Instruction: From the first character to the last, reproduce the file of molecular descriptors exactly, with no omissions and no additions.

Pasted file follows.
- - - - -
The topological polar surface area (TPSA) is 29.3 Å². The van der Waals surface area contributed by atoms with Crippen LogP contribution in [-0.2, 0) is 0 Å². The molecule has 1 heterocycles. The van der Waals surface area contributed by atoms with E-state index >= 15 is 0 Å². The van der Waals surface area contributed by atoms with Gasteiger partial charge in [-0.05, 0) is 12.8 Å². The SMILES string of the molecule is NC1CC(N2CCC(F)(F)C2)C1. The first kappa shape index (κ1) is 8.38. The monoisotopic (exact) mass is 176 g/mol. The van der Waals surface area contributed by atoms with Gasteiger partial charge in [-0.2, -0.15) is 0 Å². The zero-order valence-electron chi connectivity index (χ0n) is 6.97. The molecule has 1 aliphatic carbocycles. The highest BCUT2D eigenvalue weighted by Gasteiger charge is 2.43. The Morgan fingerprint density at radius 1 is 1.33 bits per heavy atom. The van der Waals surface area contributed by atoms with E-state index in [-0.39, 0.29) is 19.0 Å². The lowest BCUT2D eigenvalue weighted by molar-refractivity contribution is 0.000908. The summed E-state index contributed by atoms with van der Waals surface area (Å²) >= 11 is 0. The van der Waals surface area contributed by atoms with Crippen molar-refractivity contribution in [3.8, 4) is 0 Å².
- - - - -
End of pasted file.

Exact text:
The topological polar surface area (TPSA) is 29.3 Å². The van der Waals surface area contributed by atoms with Crippen LogP contribution in [-0.2, 0) is 0 Å². The molecule has 1 heterocycles. The van der Waals surface area contributed by atoms with E-state index >= 15 is 0 Å². The van der Waals surface area contributed by atoms with Gasteiger partial charge in [-0.05, 0) is 12.8 Å². The SMILES string of the molecule is NC1CC(N2CCC(F)(F)C2)C1. The first kappa shape index (κ1) is 8.38. The monoisotopic (exact) mass is 176 g/mol. The van der Waals surface area contributed by atoms with Gasteiger partial charge in [-0.2, -0.15) is 0 Å². The zero-order valence-electron chi connectivity index (χ0n) is 6.97. The molecule has 1 aliphatic carbocycles. The highest BCUT2D eigenvalue weighted by Gasteiger charge is 2.43. The Morgan fingerprint density at radius 1 is 1.33 bits per heavy atom. The van der Waals surface area contributed by atoms with E-state index in [-0.39, 0.29) is 19.0 Å². The lowest BCUT2D eigenvalue weighted by molar-refractivity contribution is 0.000908. The summed E-state index contributed by atoms with van der Waals surface area (Å²) >= 11 is 0. The van der Waals surface area contributed by atoms with Crippen molar-refractivity contribution in [3.8, 4) is 0 Å².